Congress steps up Enron probes
WASHINGTON (CNN) -- Congress stepped up efforts to investigate the collapse of Enron Corp. on Friday, with a Senate panel issuing 51 subpoenas and a House committee asking executives at Enron's accounting firm to turn over information in their personal records.
The Republican-controlled House Energy and Commerce Committee's request that executives at accounting firm Arthur Andersen LLP hand in everything relating to Enron comes after the firm disclosed Thursday that many documents related to its audits of the energy company had been destroyed.
The committee requested records from executives at Arthur Anderson's Houston office, including the personal files of David Duncan, the managing partner there. The Houston office handled the audit for Enron.
"We're going to anything we can do to try to piece this puzzle together," said Ken Johnson, spokesman for Energy and Commerce Committee Chairman Rep. Billy Tauzin, R-Louisiana.
The committee plans to hold early February hearings on the collapse of Enron. Several other committees are also investigating the company, including at least four Senate committees and subcommittees.
One of the subcommittees, the Senate Governmental Affairs Committee's Permanent Subcommittee on Investigations, issued the 51 subpoenas Friday. The subcommittee will be seeking documents dating back to January 1991.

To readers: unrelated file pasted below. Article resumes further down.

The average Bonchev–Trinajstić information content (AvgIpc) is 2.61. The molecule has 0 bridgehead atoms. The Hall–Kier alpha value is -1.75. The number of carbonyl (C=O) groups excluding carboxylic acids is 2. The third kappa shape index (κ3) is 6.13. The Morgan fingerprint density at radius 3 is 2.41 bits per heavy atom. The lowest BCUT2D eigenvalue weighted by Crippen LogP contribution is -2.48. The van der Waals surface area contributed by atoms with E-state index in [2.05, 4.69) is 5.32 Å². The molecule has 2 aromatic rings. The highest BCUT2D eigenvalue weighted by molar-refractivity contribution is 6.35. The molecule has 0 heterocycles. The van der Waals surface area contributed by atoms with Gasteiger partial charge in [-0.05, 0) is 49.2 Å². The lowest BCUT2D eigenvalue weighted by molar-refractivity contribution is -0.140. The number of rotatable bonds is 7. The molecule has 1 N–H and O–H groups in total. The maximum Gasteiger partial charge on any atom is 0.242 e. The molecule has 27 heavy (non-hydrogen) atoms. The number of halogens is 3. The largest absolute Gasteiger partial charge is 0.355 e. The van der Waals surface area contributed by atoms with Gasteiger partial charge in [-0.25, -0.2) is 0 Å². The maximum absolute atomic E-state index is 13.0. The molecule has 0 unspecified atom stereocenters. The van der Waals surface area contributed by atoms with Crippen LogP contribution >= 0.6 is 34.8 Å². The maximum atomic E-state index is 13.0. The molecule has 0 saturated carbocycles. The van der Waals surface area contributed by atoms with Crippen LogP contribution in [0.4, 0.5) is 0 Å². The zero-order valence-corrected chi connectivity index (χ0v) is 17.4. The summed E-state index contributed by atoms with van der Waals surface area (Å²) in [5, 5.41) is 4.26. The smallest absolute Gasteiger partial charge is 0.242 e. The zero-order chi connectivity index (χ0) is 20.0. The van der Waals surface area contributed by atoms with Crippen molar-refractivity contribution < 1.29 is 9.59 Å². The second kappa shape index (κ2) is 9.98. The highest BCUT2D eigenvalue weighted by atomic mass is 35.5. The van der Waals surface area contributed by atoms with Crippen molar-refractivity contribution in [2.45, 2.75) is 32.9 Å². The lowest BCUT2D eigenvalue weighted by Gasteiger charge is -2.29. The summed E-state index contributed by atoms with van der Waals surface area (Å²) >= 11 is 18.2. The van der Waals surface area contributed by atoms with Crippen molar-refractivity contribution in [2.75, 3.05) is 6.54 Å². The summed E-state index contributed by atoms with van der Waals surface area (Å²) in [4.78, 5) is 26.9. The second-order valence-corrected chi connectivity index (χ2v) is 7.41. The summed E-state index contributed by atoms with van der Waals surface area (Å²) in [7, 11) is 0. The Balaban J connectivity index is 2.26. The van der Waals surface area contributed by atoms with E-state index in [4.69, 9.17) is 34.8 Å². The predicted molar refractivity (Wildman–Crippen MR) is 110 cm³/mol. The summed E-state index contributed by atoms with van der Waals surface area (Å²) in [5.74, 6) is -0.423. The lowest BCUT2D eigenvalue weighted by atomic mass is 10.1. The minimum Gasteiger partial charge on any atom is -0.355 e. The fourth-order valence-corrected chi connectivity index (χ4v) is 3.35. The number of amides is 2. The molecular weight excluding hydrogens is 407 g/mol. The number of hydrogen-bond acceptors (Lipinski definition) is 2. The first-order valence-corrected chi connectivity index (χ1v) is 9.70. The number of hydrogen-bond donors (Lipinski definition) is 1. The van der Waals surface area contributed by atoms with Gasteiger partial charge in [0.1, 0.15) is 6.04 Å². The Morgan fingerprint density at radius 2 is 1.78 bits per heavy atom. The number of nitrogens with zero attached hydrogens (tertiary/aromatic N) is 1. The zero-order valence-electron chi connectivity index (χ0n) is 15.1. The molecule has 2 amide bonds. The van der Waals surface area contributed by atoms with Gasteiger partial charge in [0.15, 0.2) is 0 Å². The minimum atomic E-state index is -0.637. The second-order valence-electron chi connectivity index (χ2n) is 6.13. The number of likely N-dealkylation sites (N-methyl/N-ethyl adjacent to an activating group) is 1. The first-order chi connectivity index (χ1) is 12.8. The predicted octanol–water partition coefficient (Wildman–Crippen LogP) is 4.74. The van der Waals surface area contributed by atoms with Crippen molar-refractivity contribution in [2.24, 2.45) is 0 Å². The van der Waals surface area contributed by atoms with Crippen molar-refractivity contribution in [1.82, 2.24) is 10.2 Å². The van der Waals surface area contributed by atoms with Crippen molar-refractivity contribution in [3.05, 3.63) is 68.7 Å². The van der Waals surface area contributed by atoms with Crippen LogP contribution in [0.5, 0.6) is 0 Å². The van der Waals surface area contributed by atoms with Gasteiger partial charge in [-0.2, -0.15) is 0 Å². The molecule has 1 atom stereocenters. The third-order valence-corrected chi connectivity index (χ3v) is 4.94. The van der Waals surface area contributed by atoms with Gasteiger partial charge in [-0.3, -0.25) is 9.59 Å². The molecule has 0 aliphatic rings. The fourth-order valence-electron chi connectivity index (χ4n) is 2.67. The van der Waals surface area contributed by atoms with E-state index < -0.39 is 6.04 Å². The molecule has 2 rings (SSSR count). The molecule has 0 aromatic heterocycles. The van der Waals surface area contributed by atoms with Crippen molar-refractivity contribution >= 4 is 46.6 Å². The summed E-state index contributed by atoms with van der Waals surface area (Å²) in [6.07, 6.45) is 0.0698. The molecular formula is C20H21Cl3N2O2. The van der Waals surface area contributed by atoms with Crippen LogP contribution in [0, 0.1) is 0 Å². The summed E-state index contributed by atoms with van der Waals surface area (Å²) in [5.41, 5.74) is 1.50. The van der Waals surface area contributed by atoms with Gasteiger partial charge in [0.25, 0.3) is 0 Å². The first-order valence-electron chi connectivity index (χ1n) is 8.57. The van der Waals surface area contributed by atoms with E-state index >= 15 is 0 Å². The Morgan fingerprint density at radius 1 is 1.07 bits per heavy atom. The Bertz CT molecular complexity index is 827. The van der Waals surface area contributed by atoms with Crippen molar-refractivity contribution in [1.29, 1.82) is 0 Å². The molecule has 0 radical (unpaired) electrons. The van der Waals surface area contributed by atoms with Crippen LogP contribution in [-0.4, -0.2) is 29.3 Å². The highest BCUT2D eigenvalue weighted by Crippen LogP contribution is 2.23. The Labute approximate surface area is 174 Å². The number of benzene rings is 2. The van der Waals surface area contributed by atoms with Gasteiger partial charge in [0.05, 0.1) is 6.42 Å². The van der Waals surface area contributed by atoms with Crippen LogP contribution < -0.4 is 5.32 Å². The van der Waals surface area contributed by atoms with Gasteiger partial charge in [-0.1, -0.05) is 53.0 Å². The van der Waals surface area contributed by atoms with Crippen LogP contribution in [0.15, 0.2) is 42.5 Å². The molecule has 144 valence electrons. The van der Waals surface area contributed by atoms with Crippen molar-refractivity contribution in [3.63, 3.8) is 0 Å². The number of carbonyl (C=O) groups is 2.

A committee staff member said 49 of the subpoenas are to individuals -- executives and board members of Enron and Arthur Andersen LLP.
No names were released but it is known Enron's Chairman and CEO Kenneth Lay and former CEO Jeff Skilling were on the list. The other two subpoenas were to go to Enron and Arthur Andersen as business entities.
Wendy Gramm, the wife of Sen. Phil Gramm, R-Texas, is on the list because she was a member of the Enron board of directors.
Subcommittee Chairman Carl Levin, D-Michigan, wants responses to the subpoenas to be compiled within the "next few weeks."
Although Sen. Joe Lieberman, D-Connecticut, the chairman of the Governmental Affairs Committee, has scheduled a hearing for January 24 for the full committee, Levin has not scheduled a hearing for his subcommittee.
Enron's financial troubles have drawn considerable interest from watchdog groups -- and some lawmakers -- because the company was a major contributor to many political campaigns, including President's Bush bid for the White House. Some Democrats have received Enron contributions, but most of Enron's political donations have gone to Republicans.
The Center for Public Integrity, a watchdog group that tracks money in politics, said 24 executives and board members at Enron contributed almost $800,000 to Bush, the national political parties and members of Congress between 1999 and 2001.
During that same period, Enron also gave $1.9 million in soft-money contributions. The executives were named in a shareholders' lawsuit filed against the company last month.
-- CNN's Jonathan Karl and Dana Bash contributed to this report.
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